Senior Database Marketing Analyst
Email-marketing response rate increases 400%
SAS® for Customer Experience Analytics guides the right message at the right time
When customers visit your website, their behavior says a lot about their interests, priorities and goals. But in database marketing, capturing customer information from digital channels and turning it into smarter business decisions can be a real headache.
Even at SAS. That is, it used to be – just not since Julie Chalk and Craig Emerick got their hands on SAS® for Customer Experience Analytics.
"People and businesses are inundated with marketing and messages today," explains Chalk, a Senior Database Marketing Analyst in SAS Americas Marketing. "To be heard, you have to send the right message at the right time."
And to know how to make that happen, you need to use as much data as possible, says Emerick, a Senior IT Project Manager in SAS Technical Infrastructure Management.
"We wanted a stronger understanding of how customers interact with our Web properties," he says. "Not just channel-level data such as the number of page views for a given page, but individual customer-level data that can tell you if a specific person viewed a particular Web page."
We're now sending our customers more relevant and timely communications, increasing our conversion rate and minimizing opt-outs.
More than a snapshot
Before SAS Customer Experience Analytics, Chalk and Emerick pulled behavioral data from an internal system. But that included only a fraction of the website visitor activity. Although it showed them data from registration forms – like name, job title, email address and what the visitor registered for – it still did not show them what the full customer interaction looked like.
Meanwhile, the tools they used for Web analytics couldn't provide detail on an individual level. Now that they use SAS Customer Experience Analytics, they can see page-view and session-level details for a given visitor. And they can even find out if a visitor accessed a particular PDF or how long a visitor spent watching a video.
SAS Customer Experience Analytics records and provides the valuable data Chalk and Emerick were struggling to find. Before they started using it, "a visitor on our website could register, then browse 25 pages and then download a paper, but without SAS Customer Experience Analytics, we wouldn't know the details around the 25 pages," Emerick explains. "We only knew part of the picture."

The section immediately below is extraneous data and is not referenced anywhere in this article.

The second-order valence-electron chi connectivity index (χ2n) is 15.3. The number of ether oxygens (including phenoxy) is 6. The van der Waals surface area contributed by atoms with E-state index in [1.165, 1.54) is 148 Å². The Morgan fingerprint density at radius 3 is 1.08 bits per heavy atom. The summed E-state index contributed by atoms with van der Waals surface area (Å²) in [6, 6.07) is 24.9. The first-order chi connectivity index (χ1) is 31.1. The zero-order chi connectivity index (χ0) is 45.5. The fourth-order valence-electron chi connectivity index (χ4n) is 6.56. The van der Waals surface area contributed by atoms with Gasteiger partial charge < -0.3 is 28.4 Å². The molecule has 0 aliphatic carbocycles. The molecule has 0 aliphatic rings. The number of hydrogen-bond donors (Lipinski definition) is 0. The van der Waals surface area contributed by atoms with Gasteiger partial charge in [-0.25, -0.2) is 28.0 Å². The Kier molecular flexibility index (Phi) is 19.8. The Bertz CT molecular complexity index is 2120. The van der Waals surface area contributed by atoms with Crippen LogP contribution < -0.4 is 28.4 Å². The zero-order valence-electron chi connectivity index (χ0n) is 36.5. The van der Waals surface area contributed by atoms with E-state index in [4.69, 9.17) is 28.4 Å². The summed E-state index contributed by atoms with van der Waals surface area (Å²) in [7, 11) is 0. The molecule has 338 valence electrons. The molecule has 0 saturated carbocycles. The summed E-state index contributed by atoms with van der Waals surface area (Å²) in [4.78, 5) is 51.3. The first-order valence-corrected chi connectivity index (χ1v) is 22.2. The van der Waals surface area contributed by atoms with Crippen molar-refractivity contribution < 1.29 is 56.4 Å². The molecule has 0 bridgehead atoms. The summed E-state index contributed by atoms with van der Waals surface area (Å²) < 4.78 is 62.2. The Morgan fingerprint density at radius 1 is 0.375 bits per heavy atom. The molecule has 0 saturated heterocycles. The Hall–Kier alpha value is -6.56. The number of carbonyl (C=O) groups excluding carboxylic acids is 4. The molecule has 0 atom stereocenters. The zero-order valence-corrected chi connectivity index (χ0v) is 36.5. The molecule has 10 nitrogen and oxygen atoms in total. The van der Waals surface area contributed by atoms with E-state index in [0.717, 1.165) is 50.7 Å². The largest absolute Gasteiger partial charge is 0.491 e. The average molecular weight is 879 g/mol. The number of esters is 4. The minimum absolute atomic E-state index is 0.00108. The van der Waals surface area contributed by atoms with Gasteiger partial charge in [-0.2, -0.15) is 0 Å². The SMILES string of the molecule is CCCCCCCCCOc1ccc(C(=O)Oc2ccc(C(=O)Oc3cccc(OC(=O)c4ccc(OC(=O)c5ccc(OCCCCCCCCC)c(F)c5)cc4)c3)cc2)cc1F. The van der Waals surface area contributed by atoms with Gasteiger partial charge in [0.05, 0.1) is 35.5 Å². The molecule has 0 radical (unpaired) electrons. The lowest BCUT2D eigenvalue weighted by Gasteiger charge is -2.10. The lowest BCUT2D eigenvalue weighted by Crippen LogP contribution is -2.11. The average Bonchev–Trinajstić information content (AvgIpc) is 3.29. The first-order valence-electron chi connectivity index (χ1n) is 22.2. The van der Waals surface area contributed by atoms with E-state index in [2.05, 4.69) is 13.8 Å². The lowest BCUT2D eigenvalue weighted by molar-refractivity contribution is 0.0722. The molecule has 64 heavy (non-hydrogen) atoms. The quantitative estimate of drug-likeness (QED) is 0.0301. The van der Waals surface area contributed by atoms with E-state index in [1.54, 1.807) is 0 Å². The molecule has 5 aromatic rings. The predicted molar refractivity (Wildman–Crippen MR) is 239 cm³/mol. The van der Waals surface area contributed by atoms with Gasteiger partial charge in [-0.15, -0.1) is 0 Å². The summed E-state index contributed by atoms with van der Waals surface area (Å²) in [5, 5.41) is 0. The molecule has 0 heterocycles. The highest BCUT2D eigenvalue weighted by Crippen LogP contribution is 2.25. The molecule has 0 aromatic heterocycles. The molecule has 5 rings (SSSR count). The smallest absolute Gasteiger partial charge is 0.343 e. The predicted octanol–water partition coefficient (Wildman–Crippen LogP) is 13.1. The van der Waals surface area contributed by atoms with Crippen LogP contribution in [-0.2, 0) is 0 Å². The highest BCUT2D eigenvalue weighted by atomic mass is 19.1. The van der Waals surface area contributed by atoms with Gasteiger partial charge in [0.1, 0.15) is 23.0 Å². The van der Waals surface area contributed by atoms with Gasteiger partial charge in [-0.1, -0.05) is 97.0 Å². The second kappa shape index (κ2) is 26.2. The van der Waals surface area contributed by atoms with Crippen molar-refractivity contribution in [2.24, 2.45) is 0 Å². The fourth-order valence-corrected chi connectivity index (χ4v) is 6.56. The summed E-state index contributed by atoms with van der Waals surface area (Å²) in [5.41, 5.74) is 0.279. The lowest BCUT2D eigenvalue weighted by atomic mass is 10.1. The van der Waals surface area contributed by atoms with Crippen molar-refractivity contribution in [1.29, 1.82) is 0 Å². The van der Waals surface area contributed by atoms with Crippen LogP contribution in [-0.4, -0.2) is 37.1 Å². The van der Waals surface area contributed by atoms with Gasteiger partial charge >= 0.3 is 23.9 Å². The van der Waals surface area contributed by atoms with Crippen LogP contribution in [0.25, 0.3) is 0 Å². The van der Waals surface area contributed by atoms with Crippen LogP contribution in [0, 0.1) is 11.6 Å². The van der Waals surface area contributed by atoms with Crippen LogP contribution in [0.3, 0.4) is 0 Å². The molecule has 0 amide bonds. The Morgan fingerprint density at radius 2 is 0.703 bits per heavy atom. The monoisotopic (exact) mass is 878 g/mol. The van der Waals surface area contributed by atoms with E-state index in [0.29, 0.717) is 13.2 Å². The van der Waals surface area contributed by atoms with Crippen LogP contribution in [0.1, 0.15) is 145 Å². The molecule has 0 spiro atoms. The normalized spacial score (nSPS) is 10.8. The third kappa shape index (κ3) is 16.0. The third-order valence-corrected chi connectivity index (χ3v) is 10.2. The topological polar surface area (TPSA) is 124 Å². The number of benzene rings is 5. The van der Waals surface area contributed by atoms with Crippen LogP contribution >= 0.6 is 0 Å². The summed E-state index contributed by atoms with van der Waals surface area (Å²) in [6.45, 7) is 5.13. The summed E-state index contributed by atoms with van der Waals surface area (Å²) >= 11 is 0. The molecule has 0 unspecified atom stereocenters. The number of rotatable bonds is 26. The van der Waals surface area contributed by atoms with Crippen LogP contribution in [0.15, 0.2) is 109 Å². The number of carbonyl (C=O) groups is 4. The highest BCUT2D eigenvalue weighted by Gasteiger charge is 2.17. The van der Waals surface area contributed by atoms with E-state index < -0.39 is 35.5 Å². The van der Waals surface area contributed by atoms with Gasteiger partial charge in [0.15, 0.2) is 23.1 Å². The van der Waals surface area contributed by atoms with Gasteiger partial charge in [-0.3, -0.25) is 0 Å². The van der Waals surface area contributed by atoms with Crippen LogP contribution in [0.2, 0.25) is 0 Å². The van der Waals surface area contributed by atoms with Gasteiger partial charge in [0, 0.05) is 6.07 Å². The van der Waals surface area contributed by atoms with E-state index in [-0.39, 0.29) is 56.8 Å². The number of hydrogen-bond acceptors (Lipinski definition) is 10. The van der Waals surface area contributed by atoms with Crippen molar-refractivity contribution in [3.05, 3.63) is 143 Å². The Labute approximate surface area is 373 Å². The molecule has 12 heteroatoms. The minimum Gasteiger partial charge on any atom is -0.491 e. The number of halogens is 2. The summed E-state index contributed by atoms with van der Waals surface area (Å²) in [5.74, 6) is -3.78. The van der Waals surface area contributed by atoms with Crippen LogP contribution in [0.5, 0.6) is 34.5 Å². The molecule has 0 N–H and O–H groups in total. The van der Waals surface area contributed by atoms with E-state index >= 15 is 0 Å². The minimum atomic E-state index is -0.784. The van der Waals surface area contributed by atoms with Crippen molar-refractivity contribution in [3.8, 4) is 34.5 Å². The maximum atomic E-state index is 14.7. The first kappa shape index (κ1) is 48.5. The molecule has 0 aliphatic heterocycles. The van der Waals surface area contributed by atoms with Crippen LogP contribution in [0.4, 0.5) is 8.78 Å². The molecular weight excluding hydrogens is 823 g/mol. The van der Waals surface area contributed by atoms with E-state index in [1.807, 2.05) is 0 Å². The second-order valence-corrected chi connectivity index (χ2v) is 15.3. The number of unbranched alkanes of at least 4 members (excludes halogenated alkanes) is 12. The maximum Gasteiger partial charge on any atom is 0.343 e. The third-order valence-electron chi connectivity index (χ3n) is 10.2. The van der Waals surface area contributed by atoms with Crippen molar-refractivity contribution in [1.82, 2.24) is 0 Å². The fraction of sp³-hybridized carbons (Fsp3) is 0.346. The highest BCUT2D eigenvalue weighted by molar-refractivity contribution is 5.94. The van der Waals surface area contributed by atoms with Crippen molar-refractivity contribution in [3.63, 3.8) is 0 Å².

Now, the six SAS Marketing Automation users can "include website browsing history in their campaign selection criteria," Chalk says.
Dramatic increase in response rates
The targeted marketing approach has paid off, with dramatic increases in average response rates. Prior to using SAS, says Chalk, email campaigns averaged a 1-2 percent response rate. Now the response is around 8 percent. The marketing teams are "thrilled," Chalk says.
Chalk says that one of the hallmark successes has been using the SAS Customer Experience Analytics data to tailor the "Visual Analytics Experience" campaign.
"For the SAS Visual Analytics product, first there's an overview, then a demos page, then a registration form, and then full access to all resources," Chalk says. "The problem was that most people only made it to the demo page. And only about 19 percent of the visitors in total were registering for full access."
Chalk and the Visual Analytics Experience team saw the results as an opportunity to remarket the campaign. "We used the data from SAS Customer Experience Analytics to send an outbound campaign message to that 81 percent of people who hadn't registered to sell them on full access," Chalk says. "Of the 81 percent who abandoned the form, we got an additional 6.6 percent of them to register, which is a great lift on campaign performance."
Customers stay engaged
The analysis also alerted them to a potential problem with the navigation layout of the SAS Visual Analytics pages.
"We noticed that about 25 percent of the customers were being pushed into a navigation loop, where they were visiting the same three pages over and over again," Chalk says. "By looking at the data on a contact level, we could see the issue and adjust the page layout. After the changes, only 12 percent were caught in the loop."
Their ability to spot and react quickly to the problem alleviated much user frustration and helped keep their audience engaged.
Chalk notes that Database Marketing wasn't the only team gaining from the results.
"We're saving our customers time by reducing email, minimizing opt-outs, and generally just making our interactions with them more streamlined," she says. "Now, all of our communications are much more relevant and personalized, so they're not receiving a message for something they're not interested in."
The team is also working on a project to pass along the customer experience data compiled by SAS Americas Marketing to other departments, such as inside sales and tech support. Plans call for sharing a condensed version of the information to sales, so they're able to pinpoint individual customers and share helpful insights, like which product a user would be most inclined to purchase.
Elsewhere, other business units around the world now use the SAS Customer Experience Analytics data in their SAS Marketing Automation campaign selections. And SAS has integrated the data with internal data sources and loaded it into SAS Visual Analytics for website analysis that was impossible before.
Capture customer information from digital channels, gain a more complete view of how customers interact with Web properties, rise above the noise of competitors, improve results of marketing activities.
Response rates increase 400 percent (from 2 percent to 8 percent), campaign performance improves, messages more relevant, online navigation easier.